React: What is useCallbak Hook and When to Use It

One of the most important concepts to understand for optimizing React is memoization. Memoization is a performance optimization technique that eliminates the need to recompute a value for a given input by storing the original computation and returning that stored value when the same input is provided. Caching is a form of memoization.

React has three APIs for memoization: memo, useMemo, and useCallback. The caching strategy React has adopted has a size of 1. Meaning that they only keep around the most recent value of the input and result.

There are specific reasons both useMemo and useCallback are built-in to React:

  1. Referential equality
  2. Computational expensive calculation

Consider the Blurb component below:

function Foo({bar, baz}) {
  const options = {bar, baz}
  React.useEffect(() => {
    buzz(options)
  }, [options]) // we want this to re-run if bar or baz change
  return <div>foobar</div>
}

function Blub() {
  return <Foo bar="bar value" baz={3} />
}

This is problematic because useEffect is going to do a referential equality check on options between every render, and thanks to the way JavaScript works, options will be new every time so when React tests whether options changed between renders it'll always evaluate to true, meaning the useEffect callback will be called after every render rather than only when bar and baz change.

We can use useCallback to fix it, especially if bar or baz are non-primitive like objects/arrays/functios/etc:

function Foo({bar, baz}) {
  React.useEffect(() => {
    const options = {bar, baz}
    buzz(options)
  }, [bar, baz])
  return <div>foobar</div>
}

function Blub() {
  const bar = React.useCallback(() => {}, [])
  const baz = React.useMemo(() => [1, 2, 3], [])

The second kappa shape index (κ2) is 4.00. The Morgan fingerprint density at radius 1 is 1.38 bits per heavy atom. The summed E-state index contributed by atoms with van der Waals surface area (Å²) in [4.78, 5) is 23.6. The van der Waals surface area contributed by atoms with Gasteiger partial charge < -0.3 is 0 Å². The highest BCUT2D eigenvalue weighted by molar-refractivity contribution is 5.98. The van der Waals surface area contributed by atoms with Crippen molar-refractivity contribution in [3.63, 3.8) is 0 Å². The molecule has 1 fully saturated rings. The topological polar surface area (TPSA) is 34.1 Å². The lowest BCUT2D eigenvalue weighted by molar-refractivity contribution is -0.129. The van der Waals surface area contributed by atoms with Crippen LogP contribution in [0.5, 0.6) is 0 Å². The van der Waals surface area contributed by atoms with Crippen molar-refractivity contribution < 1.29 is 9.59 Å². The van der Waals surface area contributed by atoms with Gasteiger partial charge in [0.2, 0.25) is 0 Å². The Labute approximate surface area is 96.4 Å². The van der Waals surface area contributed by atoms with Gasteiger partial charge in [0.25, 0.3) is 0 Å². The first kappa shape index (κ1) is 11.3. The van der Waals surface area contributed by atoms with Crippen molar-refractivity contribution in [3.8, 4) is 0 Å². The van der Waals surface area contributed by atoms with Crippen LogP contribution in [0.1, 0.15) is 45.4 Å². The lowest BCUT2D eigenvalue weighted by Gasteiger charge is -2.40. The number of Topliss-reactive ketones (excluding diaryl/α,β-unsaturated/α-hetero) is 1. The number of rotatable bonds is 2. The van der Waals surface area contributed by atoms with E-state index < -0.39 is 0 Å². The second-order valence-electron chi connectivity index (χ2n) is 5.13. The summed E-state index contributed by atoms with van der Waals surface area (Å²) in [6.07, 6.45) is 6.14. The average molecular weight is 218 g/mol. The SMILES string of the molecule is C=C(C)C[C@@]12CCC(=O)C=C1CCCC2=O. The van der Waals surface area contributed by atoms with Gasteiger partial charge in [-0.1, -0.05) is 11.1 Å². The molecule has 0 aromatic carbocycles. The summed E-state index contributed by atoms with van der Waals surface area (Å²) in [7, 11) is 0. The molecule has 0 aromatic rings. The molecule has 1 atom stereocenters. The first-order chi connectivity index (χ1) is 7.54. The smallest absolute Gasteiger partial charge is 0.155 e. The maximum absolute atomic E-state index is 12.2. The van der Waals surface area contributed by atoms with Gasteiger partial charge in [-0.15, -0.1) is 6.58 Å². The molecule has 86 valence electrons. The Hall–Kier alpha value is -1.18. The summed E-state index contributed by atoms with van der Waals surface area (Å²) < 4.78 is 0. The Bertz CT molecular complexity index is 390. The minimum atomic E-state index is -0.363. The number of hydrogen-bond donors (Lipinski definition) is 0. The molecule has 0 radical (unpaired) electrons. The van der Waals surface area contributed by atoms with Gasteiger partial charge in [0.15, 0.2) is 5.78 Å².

return <Foo bar={bar} baz={baz} />
}

The reason is because when you define an object inside your React function component, it is not going to be referentially equal to the last time that same object was defined (even if it has all the same properties with all the same values).

The Difference Between useMemo and useCallback

useMemo is to memoize a calculation result between a function's calls and between renders, Whereas useCallback is to memoize a callback itself (referential equality) between renders.

useMemo focuses on avoiding heavy calculation. useCallback focuses on a different thing: it fixes performance issues when inline event handlers like onClick={() => { doSomething(...); } cause PureComponent child re-rendering (because function expressions there are referentially different each time)

Pass an inline callback and an array of dependencies. useCallback will return a memoized version of the callback that only changes if one of the dependencies has changed. This is useful when passing callbacks to optimized child components that rely on reference equality to prevent unnecessary renders.

This means useCallback(fn, deps) is equivalent to useMemo(() => fn, deps).

Conclusion

useMemo and useCallback are performance optimizations. Use them only when you already have a performance problem instead of pre-emptively.

Also because some inline functions with useCallback are not always more performant. For example:

const dispense = candy => {
  setCandies(allCandies => allCandies.filter(c => c !== candy))
}

is more performant than

const dispense = candy => {
  setCandies(allCandies => allCandies.filter(c => c !== candy))
}
const dispenseCallback = React.useCallback(dispense, [])

They're exactly the same, except the useCallback version is doing more work. Not only do we have to define the function, but we also have to define an array ([]) and call the React.useCallback, which itself is setting properties/running through logical expressions etc.

React is VERY fast, and there are so many things you can do with with your time that would be better than optimizing stuff like this -- shipping your product, for example. Write your code so that it still works without memoization — and then add it to optimize performance once needed.

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Hey, I'm Anas, a software engineer and maker of things. I publish articles about modern JavaScript, design, and programming.

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